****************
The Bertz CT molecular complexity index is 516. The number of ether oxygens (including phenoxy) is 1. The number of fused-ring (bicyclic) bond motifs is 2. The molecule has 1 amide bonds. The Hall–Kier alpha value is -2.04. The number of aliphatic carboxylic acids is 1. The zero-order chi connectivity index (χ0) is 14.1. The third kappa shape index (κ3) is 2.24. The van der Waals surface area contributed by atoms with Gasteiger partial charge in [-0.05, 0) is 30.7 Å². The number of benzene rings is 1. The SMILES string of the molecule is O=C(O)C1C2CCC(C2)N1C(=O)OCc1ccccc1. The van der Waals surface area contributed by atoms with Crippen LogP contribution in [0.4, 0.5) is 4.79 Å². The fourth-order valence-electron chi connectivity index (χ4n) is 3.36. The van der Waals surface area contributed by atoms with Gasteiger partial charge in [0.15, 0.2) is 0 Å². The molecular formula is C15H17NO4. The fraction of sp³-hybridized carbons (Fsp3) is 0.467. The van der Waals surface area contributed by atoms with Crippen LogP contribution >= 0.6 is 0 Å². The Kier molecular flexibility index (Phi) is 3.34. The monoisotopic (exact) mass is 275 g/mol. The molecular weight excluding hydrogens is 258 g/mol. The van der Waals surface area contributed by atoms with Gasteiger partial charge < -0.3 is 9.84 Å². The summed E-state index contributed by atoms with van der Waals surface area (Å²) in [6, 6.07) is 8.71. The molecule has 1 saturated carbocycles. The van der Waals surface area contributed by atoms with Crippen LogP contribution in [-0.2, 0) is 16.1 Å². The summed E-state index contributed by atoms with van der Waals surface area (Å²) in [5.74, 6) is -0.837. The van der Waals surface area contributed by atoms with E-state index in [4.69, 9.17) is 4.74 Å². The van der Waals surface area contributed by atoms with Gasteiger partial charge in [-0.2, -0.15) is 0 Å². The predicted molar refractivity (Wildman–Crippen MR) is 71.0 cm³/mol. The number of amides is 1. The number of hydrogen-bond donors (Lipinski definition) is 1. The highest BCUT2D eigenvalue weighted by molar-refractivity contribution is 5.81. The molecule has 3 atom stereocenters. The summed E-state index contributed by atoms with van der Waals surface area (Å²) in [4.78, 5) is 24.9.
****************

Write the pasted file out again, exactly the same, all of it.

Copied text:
The Bertz CT molecular complexity index is 516. The number of ether oxygens (including phenoxy) is 1. The number of fused-ring (bicyclic) bond motifs is 2. The molecule has 1 amide bonds. The Hall–Kier alpha value is -2.04. The number of aliphatic carboxylic acids is 1. The zero-order chi connectivity index (χ0) is 14.1. The third kappa shape index (κ3) is 2.24. The van der Waals surface area contributed by atoms with Gasteiger partial charge in [-0.05, 0) is 30.7 Å². The number of benzene rings is 1. The SMILES string of the molecule is O=C(O)C1C2CCC(C2)N1C(=O)OCc1ccccc1. The van der Waals surface area contributed by atoms with Crippen LogP contribution in [0.4, 0.5) is 4.79 Å². The fourth-order valence-electron chi connectivity index (χ4n) is 3.36. The van der Waals surface area contributed by atoms with Gasteiger partial charge in [0.15, 0.2) is 0 Å². The molecular formula is C15H17NO4. The fraction of sp³-hybridized carbons (Fsp3) is 0.467. The van der Waals surface area contributed by atoms with Crippen LogP contribution >= 0.6 is 0 Å². The Kier molecular flexibility index (Phi) is 3.34. The monoisotopic (exact) mass is 275 g/mol. The molecular weight excluding hydrogens is 258 g/mol. The van der Waals surface area contributed by atoms with Gasteiger partial charge < -0.3 is 9.84 Å². The summed E-state index contributed by atoms with van der Waals surface area (Å²) in [6, 6.07) is 8.71. The molecule has 1 saturated carbocycles. The van der Waals surface area contributed by atoms with Crippen LogP contribution in [-0.2, 0) is 16.1 Å². The summed E-state index contributed by atoms with van der Waals surface area (Å²) in [5.74, 6) is -0.837. The van der Waals surface area contributed by atoms with E-state index in [4.69, 9.17) is 4.74 Å². The van der Waals surface area contributed by atoms with Gasteiger partial charge in [-0.2, -0.15) is 0 Å². The predicted molar refractivity (Wildman–Crippen MR) is 71.0 cm³/mol. The number of amides is 1. The number of hydrogen-bond donors (Lipinski definition) is 1. The highest BCUT2D eigenvalue weighted by molar-refractivity contribution is 5.81. The molecule has 3 atom stereocenters. The summed E-state index contributed by atoms with van der Waals surface area (Å²) in [4.78, 5) is 24.9.